Qantas offers 7-hour sightseeing tour on 787

Yakob

Grand Prognosticator Nominee

Interesting way to generate some revenue when much of the fleet is grounded by the Pandemic.

David Aaro said:
Australian air carrier Qantas announced that a seven-hour scenic "flight to nowhere," which will take off and land at the same airport amid interstate travel restrictions during the coronavirus pandemic, sold out in 10 minutes, according to a report.


The unusual flight is scheduled to depart from Sydney on Oct. 10 and return on the same day, making absolutely no stops while promising passengers low-level scenic views over Uluru and the Great Barrier Reef, among other spots.

Buyers quickly snatched up the 134 available seats, priced between $575 and $2,765 depending on the seating class, a Qantas spokeswoman told Reuters. Passengers are set to travel on a wide-body Boeing 787, normally used for long-distance international travel.


“It’s probably the fastest selling flight in Qantas history,” the spokeswoman added. “People clearly miss travel and the experience of flying. If the demand is there, we’ll definitely look at doing more of these scenic flights while we all wait for borders to open.”

Last month, Qantas CEO Alan Joyce said the airline shed 20% of its overall jobs during the summer and the coronavirus pandemic has "made for the worst trading conditions in our 100-year history."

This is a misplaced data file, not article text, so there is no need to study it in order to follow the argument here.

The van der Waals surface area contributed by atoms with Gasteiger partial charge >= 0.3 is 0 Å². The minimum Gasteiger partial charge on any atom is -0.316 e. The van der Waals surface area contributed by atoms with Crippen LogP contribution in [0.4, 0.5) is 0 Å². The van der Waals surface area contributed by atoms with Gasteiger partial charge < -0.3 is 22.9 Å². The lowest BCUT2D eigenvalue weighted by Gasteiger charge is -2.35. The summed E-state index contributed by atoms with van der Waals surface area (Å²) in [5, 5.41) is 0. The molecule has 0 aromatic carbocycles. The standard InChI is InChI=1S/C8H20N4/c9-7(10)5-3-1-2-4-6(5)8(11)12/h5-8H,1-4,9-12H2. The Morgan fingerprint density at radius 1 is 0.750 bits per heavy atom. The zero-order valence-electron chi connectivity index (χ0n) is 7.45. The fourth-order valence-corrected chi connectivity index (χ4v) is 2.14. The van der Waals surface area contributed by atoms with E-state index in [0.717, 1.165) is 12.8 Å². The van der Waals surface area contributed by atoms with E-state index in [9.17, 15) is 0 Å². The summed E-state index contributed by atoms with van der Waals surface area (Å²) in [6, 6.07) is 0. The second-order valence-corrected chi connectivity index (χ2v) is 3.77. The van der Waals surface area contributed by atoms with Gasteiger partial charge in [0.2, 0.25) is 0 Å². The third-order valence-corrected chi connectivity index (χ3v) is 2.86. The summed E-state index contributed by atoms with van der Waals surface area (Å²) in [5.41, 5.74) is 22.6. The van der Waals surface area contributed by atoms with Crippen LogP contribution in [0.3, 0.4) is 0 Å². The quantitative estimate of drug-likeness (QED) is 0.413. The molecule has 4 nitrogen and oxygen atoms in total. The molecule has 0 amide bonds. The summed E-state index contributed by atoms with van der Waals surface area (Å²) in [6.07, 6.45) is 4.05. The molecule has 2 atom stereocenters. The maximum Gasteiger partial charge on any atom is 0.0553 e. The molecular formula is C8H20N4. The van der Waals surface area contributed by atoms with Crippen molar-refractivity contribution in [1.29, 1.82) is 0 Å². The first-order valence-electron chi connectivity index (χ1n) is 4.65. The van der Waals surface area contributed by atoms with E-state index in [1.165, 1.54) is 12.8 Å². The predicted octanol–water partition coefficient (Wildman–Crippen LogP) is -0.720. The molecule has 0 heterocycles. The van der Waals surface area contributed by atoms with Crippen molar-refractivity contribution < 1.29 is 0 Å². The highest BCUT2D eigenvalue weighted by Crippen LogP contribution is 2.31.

He added, "To put it simply, we’re an airline that can’t really fly to many places – at least for now."

Other airlines have offered similar sightseeing flights in Asia, as the region has seen a 97.5% decrease in international travel amid tougher border restrictions to limit the spread of the virus, according to the Association of Asia Pacific Airlines.

Airlines in Taiwan and Japan recently conducted similar flights to provide customers with the pleasures of air travel and help with steep declines in revenue.


Chen Shu Tze, 44, an engineer from Taipei, signed up for an upcoming Tigerair Taiwan flight expected to depart the city and circle over South Korea’s Jeju Island, the news organization reported.

Tze said she signed up due to her recent lack of air travel and because the flight -- which cost $236 -- included a one-year voucher for round-trip tickets from Taiwan to Korea.

“The pandemic has a devasting impact on the tourism and airline industry, so I want to help boost the economy, and I miss flying,” she told Reuters.
 

Boots2Wings

Well-Known Member
For a sightseeing trip, could an airline operate under 135?
I doubt it would make THAT much difference....we aren't as cowboy as the common misconception portrays....now hold my beer while I slam dunk this short approach, stabilization schmabilization
 

///AMG

Well-Known Member
Unrelated, but didn't some 757 Antartica tour end up with a CFIT a long time ago? I remember none of the details and it isn't relevant to this, just made me think of that.
 

Boots2Wings

Well-Known Member
How much VFR 135 flying have you done? The big problem for any good flight seeing would be turbojet rules.
A couple hundred hours maybe, likely less, admittedly i stay mostly ifr due to simplicity with our dispatch department.
But thats my point, simply going 135 wouldnt do much given the aircraft they're using :)

Real question is how to get this into the realm of purely part 91....now, given the right crew, THAT would be something I’d ride along for.
 
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